The Classroom Teacher, spring 2014

TCTA member Corina Flores knows firsthand the challenges of coming from a home of poverty. The Midland ISD teacher who holds a master’s degree in bilingual education and who won TCTA’s 2012-13 Innovator of the Year Award for outstanding teaching says she owes her success to her mother — who instilled in her the importance of education — and her “amazing teachers.”

Flores, who presented a continuing education session called “Reach (So You Can Teach) Students in Poverty” at TCTA’s 2014 Convention, offers the following advice to her fellow Texas teachers:

Reach out to the family. “I find a way to communicate with the parents and let them know I understand their situation, but I also explain how important it is that we help their child. Sometimes I talk to older siblings and ask them for help, and in the classroom I find someone to work with them as well.”

Treat all students with respect. “Whether one comes from a middle class or upper class or poverty level, we are all the same in God’s eyes. Students also feel proud to be respected regardless of where they come from.”

Be careful what you say — even to other teachers. “About 10 years ago a teacher came into my second-grade class and said out loud to me, ‘What are you doing wearing those shoes? That is not what is in season right now!’ A student, a sweet little girl, came up to me afterward and said, ‘Mrs. Flores, what do I do?’ All I have are these shoes. My mom doesn’t have any money to buy me any more right now.’ I told her, ‘Sweetie, don’t worry, your shoes are just fine. You are very smart and a pair of shoes isn’t going to change that.’ Then I had a talk with the teacher. I told her, ‘I grew up with hand-me-downs, and some of our kids do too. I couldn’t say, hey, could you please make sure the color and material fits in with the season? Plus, a brand name, a style, or a pair of pants or shoes will not determine what I am going to do in life.’ … We must be very careful with what we say out loud around students. You may be surprised how much they are truly listening.”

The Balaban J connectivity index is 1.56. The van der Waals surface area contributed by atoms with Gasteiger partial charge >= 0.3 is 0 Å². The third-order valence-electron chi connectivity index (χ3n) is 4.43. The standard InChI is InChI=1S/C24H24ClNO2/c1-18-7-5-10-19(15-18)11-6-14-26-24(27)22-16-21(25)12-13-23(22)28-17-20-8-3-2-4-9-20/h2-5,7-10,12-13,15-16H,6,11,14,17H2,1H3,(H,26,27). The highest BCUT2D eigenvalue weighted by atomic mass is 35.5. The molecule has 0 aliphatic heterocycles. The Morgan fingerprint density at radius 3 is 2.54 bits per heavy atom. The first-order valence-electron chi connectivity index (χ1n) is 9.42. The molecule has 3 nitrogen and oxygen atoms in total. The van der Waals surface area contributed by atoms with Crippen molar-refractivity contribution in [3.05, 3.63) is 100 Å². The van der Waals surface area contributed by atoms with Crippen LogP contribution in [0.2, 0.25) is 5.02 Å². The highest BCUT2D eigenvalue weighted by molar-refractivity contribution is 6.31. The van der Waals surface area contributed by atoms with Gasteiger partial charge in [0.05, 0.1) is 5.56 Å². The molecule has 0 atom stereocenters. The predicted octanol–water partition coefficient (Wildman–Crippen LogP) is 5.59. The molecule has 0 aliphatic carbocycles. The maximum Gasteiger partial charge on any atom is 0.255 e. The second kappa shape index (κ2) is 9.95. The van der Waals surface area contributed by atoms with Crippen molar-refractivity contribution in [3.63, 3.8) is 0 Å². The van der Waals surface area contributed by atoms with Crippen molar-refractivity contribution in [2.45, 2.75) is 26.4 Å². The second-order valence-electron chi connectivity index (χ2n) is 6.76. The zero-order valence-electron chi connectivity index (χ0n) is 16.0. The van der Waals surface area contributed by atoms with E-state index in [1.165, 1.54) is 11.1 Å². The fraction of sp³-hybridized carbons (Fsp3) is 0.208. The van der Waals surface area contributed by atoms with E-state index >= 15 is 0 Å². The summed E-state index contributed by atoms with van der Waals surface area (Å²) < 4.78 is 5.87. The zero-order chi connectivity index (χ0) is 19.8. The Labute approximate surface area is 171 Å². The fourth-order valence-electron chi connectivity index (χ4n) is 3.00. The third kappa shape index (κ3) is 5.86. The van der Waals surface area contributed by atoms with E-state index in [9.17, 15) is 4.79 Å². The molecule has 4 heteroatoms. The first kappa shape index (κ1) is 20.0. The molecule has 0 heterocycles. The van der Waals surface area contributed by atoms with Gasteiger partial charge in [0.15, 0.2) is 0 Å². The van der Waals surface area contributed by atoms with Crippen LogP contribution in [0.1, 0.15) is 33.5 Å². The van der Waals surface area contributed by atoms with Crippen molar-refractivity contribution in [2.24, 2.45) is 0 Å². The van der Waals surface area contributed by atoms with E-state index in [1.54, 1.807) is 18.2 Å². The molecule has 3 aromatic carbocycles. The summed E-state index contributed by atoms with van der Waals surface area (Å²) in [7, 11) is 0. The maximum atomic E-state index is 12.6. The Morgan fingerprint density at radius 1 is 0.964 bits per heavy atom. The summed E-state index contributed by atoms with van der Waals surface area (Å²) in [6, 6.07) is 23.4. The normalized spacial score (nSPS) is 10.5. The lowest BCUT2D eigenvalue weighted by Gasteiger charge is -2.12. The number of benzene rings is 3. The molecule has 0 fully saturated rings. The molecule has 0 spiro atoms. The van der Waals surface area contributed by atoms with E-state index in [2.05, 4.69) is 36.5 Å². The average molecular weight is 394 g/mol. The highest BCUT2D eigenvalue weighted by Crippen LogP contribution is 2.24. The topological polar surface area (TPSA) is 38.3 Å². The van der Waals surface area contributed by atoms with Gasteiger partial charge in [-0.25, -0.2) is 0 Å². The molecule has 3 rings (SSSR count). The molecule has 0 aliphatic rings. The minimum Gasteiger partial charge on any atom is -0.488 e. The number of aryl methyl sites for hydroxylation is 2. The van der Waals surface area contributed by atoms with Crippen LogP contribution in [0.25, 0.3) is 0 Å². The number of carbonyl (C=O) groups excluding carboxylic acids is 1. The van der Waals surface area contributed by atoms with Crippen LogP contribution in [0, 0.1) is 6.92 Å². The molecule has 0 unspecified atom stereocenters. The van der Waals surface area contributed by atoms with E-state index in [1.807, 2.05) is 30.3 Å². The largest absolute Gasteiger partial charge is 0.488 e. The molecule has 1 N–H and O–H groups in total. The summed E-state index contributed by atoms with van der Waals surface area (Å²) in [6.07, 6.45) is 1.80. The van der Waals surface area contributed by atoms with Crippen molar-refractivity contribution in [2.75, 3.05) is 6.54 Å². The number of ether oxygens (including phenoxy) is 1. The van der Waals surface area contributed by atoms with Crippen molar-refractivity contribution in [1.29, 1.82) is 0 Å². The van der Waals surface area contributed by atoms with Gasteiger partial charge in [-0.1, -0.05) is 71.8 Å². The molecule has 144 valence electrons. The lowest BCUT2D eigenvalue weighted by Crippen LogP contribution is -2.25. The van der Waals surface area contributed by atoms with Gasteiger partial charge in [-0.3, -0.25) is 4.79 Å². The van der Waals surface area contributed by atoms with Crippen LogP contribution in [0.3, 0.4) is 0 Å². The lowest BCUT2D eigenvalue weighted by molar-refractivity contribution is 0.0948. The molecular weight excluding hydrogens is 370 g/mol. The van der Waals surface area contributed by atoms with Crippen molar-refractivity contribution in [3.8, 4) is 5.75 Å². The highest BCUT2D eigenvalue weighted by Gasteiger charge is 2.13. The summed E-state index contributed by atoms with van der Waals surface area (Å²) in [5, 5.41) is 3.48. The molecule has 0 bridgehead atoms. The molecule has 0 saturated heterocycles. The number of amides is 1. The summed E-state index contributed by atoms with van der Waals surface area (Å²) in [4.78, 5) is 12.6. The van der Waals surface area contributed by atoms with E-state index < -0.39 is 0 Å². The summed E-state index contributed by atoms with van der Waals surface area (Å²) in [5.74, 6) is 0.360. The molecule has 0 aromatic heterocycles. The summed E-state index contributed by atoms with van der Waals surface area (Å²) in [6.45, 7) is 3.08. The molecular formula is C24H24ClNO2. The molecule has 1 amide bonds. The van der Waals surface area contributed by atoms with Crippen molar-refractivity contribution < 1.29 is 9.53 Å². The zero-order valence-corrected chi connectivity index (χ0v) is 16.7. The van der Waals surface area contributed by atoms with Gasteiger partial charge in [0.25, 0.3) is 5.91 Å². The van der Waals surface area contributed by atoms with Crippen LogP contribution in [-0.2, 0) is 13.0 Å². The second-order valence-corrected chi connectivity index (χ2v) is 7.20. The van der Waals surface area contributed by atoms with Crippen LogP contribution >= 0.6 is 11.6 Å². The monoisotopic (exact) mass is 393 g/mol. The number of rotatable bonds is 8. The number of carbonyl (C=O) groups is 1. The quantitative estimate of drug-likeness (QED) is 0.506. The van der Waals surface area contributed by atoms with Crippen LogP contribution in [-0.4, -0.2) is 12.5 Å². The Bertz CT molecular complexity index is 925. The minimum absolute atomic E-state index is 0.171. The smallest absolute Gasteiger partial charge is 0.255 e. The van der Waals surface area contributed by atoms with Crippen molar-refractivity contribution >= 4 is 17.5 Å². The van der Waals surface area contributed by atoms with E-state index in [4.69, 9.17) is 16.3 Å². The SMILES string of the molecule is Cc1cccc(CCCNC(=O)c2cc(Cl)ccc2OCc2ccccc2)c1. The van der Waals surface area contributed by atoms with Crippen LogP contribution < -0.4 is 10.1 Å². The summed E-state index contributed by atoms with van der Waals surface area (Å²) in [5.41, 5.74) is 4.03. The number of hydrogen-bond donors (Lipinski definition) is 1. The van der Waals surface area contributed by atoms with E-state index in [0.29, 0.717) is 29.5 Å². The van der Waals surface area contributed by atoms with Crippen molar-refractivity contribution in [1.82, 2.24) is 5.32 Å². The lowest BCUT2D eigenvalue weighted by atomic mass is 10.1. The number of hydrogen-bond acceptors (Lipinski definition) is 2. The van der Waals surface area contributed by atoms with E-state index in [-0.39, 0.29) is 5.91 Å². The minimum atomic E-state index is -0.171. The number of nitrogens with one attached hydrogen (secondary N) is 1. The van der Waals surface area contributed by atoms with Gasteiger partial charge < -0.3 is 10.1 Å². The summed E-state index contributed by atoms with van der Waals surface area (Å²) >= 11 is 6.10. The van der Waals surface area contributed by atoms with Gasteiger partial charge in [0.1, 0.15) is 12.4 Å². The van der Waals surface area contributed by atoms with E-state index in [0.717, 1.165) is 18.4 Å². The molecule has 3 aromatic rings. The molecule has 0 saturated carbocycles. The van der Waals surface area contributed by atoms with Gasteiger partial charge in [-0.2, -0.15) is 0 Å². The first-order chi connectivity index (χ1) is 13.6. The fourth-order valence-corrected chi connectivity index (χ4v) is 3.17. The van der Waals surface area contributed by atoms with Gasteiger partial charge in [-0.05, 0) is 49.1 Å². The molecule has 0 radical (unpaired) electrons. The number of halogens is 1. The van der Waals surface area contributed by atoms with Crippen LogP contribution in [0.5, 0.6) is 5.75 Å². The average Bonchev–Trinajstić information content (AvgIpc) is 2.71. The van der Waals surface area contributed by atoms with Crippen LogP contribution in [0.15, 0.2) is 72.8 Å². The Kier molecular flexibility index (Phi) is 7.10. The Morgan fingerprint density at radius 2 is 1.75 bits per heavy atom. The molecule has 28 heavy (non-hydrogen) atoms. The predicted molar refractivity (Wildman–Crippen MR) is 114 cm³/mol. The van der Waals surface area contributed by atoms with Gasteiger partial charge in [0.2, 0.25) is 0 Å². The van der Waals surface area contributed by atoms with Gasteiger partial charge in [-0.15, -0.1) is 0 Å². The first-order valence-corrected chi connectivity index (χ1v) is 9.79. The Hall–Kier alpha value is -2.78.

Expect students to achieve. “Every morning, everyone on our campus says the South Eagle Pledge. It encourages students to respect each other, treat each other fairly, go to college one day and soar like eagles. I think it’s important to instill these thoughts in students’ minds.”

Help them celebrate. “I never had a birthday party as a child, so when my students have a birthday, I make sure to make that day special for them. My son’s teacher, Mrs. Paz, is amazing! She has her students all sign a special birthday card to give to the birthday person. Another teacher made a birthday party for a special little girl at the local skating rink. She bought the cake and everything for that child. I know we can’t afford to do that for everyone in our class, but this is why it is so important to truly get to know our students so we can know who needs extra empathy and love.”

Take them places, even if it’s just virtually. “I use the Internet and we travel to other countries, to beaches, oceans, and we see whales and dolphins. I try to bring the world to them if they can’t travel around the world. In town, I try to get students involved in activities that are free. I pass the information on to the parents.”

Don’t underestimate your influence. “I had all the odds against me. I came from a dysfunctional family, ADD, poverty, minority, LEP, ESL, you name it, I had it. But all it took was a few amazing teachers who encouraged me and told me I could be just like the wealthier kids who were going to go to college. One teacher encouraged me by helping me fill out the forms for college. We have to help kids believe it is possible for them to go on to higher education and show them the way.”

See also:

Teachers deal with the prevalence of poverty

TCTA member helps end students' weekend hunger